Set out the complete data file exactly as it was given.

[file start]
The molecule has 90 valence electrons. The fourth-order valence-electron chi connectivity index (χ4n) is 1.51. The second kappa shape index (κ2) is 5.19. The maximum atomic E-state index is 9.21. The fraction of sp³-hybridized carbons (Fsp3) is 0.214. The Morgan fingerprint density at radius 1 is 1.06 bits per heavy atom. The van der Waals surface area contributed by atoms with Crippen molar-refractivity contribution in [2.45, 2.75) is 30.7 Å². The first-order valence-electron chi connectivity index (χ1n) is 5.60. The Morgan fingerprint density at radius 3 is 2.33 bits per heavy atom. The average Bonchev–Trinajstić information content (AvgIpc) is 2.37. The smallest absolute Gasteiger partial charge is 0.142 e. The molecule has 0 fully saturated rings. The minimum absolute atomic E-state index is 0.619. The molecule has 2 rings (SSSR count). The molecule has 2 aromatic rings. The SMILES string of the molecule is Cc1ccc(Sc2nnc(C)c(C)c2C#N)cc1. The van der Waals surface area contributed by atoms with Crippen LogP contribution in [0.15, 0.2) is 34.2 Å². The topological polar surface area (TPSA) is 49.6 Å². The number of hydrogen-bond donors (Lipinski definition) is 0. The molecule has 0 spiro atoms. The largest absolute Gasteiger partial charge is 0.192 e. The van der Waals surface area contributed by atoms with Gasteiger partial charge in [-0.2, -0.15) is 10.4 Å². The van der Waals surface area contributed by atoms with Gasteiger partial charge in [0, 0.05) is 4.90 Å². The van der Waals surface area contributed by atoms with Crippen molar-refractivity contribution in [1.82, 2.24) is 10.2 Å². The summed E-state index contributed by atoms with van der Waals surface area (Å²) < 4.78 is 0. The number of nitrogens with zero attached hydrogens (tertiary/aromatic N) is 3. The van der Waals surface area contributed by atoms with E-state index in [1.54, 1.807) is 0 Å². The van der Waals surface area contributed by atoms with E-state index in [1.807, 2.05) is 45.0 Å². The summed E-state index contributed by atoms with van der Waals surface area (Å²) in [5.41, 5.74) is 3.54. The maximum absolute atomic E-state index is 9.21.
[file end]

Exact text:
The molecule has 90 valence electrons. The fourth-order valence-electron chi connectivity index (χ4n) is 1.51. The second kappa shape index (κ2) is 5.19. The maximum atomic E-state index is 9.21. The fraction of sp³-hybridized carbons (Fsp3) is 0.214. The Morgan fingerprint density at radius 1 is 1.06 bits per heavy atom. The van der Waals surface area contributed by atoms with Crippen molar-refractivity contribution in [2.45, 2.75) is 30.7 Å². The first-order valence-electron chi connectivity index (χ1n) is 5.60. The Morgan fingerprint density at radius 3 is 2.33 bits per heavy atom. The average Bonchev–Trinajstić information content (AvgIpc) is 2.37. The smallest absolute Gasteiger partial charge is 0.142 e. The molecule has 0 fully saturated rings. The minimum absolute atomic E-state index is 0.619. The molecule has 2 rings (SSSR count). The molecule has 2 aromatic rings. The SMILES string of the molecule is Cc1ccc(Sc2nnc(C)c(C)c2C#N)cc1. The van der Waals surface area contributed by atoms with Crippen LogP contribution in [0.15, 0.2) is 34.2 Å². The topological polar surface area (TPSA) is 49.6 Å². The number of hydrogen-bond donors (Lipinski definition) is 0. The molecule has 0 spiro atoms. The largest absolute Gasteiger partial charge is 0.192 e. The van der Waals surface area contributed by atoms with Gasteiger partial charge in [-0.2, -0.15) is 10.4 Å². The van der Waals surface area contributed by atoms with Gasteiger partial charge in [0, 0.05) is 4.90 Å². The van der Waals surface area contributed by atoms with Crippen molar-refractivity contribution in [1.82, 2.24) is 10.2 Å². The summed E-state index contributed by atoms with van der Waals surface area (Å²) < 4.78 is 0. The number of nitrogens with zero attached hydrogens (tertiary/aromatic N) is 3. The van der Waals surface area contributed by atoms with E-state index in [1.54, 1.807) is 0 Å². The van der Waals surface area contributed by atoms with E-state index in [1.807, 2.05) is 45.0 Å². The summed E-state index contributed by atoms with van der Waals surface area (Å²) in [5.41, 5.74) is 3.54. The maximum absolute atomic E-state index is 9.21.